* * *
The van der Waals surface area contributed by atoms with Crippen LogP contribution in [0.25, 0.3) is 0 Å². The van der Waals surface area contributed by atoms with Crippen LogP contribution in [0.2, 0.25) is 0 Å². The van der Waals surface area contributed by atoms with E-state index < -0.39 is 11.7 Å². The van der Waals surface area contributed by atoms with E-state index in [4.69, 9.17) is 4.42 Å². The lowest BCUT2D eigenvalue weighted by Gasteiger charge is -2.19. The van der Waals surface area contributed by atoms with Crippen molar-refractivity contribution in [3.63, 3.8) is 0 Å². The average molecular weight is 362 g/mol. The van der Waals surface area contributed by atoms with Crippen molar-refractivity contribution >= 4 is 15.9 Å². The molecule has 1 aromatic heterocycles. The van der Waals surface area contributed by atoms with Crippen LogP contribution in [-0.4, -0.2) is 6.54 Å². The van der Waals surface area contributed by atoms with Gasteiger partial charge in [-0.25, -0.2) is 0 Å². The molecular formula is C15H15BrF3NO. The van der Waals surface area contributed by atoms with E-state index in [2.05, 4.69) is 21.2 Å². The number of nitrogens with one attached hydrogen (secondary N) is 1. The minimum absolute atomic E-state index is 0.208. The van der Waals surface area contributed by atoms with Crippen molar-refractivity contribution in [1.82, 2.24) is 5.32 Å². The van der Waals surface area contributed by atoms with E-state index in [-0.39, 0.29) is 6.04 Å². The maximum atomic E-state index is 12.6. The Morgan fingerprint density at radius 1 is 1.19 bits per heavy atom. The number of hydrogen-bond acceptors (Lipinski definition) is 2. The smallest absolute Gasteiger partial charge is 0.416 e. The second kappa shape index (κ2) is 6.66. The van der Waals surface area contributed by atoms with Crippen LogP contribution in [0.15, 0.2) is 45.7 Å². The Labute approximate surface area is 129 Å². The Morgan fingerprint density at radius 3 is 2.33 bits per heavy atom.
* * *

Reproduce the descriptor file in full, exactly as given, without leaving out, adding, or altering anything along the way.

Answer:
The van der Waals surface area contributed by atoms with Crippen LogP contribution in [0.25, 0.3) is 0 Å². The van der Waals surface area contributed by atoms with Crippen LogP contribution in [0.2, 0.25) is 0 Å². The van der Waals surface area contributed by atoms with E-state index < -0.39 is 11.7 Å². The van der Waals surface area contributed by atoms with E-state index in [4.69, 9.17) is 4.42 Å². The lowest BCUT2D eigenvalue weighted by Gasteiger charge is -2.19. The van der Waals surface area contributed by atoms with Crippen molar-refractivity contribution in [3.63, 3.8) is 0 Å². The average molecular weight is 362 g/mol. The van der Waals surface area contributed by atoms with Crippen molar-refractivity contribution >= 4 is 15.9 Å². The molecule has 1 aromatic heterocycles. The van der Waals surface area contributed by atoms with Crippen LogP contribution in [-0.4, -0.2) is 6.54 Å². The van der Waals surface area contributed by atoms with Gasteiger partial charge in [-0.25, -0.2) is 0 Å². The molecular formula is C15H15BrF3NO. The van der Waals surface area contributed by atoms with E-state index in [2.05, 4.69) is 21.2 Å². The number of nitrogens with one attached hydrogen (secondary N) is 1. The minimum absolute atomic E-state index is 0.208. The van der Waals surface area contributed by atoms with Crippen molar-refractivity contribution in [1.82, 2.24) is 5.32 Å². The van der Waals surface area contributed by atoms with E-state index in [-0.39, 0.29) is 6.04 Å². The maximum atomic E-state index is 12.6. The Morgan fingerprint density at radius 1 is 1.19 bits per heavy atom. The number of hydrogen-bond acceptors (Lipinski definition) is 2. The smallest absolute Gasteiger partial charge is 0.416 e. The second kappa shape index (κ2) is 6.66. The van der Waals surface area contributed by atoms with Crippen LogP contribution in [0.15, 0.2) is 45.7 Å². The Labute approximate surface area is 129 Å². The Morgan fingerprint density at radius 3 is 2.33 bits per heavy atom.